The Earth Organization is an international, independent, non-profit group which seeks to reverse the dwindling spiral of the plant and animal kingdoms and our environment through education and action.

Sunday, 7 July 2013

The Unsung Heroes

"The Unsung Heroes"
Published in the Namib Times,
By Marcia Stanton

That little yellow and black critter buzzing around your yard is one of the greatest heroes our planet has ever seen.  You may say she’s annoying and perhaps even scary, but the fact is that you need her for your survival. Albert Einstein said that if she “disappeared off the surface of the globe, man would have only four years to live."

She is the bee: the most effective plant pollinator on earth.

Bees - along with beetles, butterflies, birds and bats - are responsible for pollinating the earth’s plants.  Without them, over 30% of crops and 90% of wild plants would die.  Humans and animals rely on plants for survival and if we destroy plant pollinators, we destroy plants and ultimately most of our food and oxygen.

These natural crop pollinators provide us with free agricultural labour that would otherwise cost US$250 billion.  Bees ask no salary to do their work and they put in plenty of overtime hours. How do we repay them? We eradicate these incredible little volunteer labourers with pesticides and we effectively retrench them permanently. 

We’ve been throwing caution to the wind for too long using pesticides without comprehending the long term affect.  Now bees face a major crisis called Colony Collapse Disorder and one of the main causes is long term pesticide use.  Scientists have detected over 121 different pesticides in samples of bees, wax and pollen.

As a result, it has been estimated that 50% of the bee population has already been wiped out and specialists are concerned that bees are heading for extinction. Losing this many bees greatly increases the chance of a major world food supply crisis.  According to the UN Food and Agriculture Organization, bees alone pollinate 71 of the 100 crop species responsible for food security.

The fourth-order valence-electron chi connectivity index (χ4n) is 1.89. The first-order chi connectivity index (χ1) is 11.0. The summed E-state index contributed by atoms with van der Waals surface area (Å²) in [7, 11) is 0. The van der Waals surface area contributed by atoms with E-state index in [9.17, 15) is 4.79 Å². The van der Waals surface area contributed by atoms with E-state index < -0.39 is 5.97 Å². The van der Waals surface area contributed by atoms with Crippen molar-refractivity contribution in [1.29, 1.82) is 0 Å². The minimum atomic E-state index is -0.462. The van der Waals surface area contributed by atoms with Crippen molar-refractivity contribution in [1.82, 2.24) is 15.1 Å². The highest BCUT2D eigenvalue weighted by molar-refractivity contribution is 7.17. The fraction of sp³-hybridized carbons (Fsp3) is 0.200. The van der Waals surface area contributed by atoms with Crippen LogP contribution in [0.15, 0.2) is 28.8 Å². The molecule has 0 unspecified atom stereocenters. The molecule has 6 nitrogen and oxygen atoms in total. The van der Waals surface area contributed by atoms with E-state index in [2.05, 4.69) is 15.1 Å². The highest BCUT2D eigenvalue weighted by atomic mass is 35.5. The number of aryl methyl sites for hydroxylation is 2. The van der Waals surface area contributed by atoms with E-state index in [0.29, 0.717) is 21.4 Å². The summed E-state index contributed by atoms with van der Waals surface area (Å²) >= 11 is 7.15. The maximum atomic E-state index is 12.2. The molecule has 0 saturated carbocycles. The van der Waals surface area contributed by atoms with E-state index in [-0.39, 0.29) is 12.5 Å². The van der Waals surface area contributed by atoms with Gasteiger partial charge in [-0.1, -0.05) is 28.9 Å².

Bees are irreplaceable and the fact remains that there are simply not enough humans in the world to pollinate all the world’s crops by hand.  One bee colony pollinates up to 300 million flowers per day.  A human could never keep up as the only way for a person to pollinate is to use a feather brush to place pollen on each individual flower.  This is a labour intensive process that drastically increases the cost and decreases the yield of food production, ultimately causing much higher food prices and food scarcity. Globally, it costs US$5.7 billion per year for the lower crop yields and increased production costs caused by bee decline.

Although scientists do not know precisely how to avert the disaster, they have suggested a precautionary approach until more is known.  As a result, this year on April 29th, the European Union voted to place a two-year moratorium on three pesticides that could pose an acute risk to bees.

Now more than ever we need to remember the unsung heroes of our planet and proceed with caution on how we treat them.  Let their plight remind us to stop tinkering with things we don’t fully understand.

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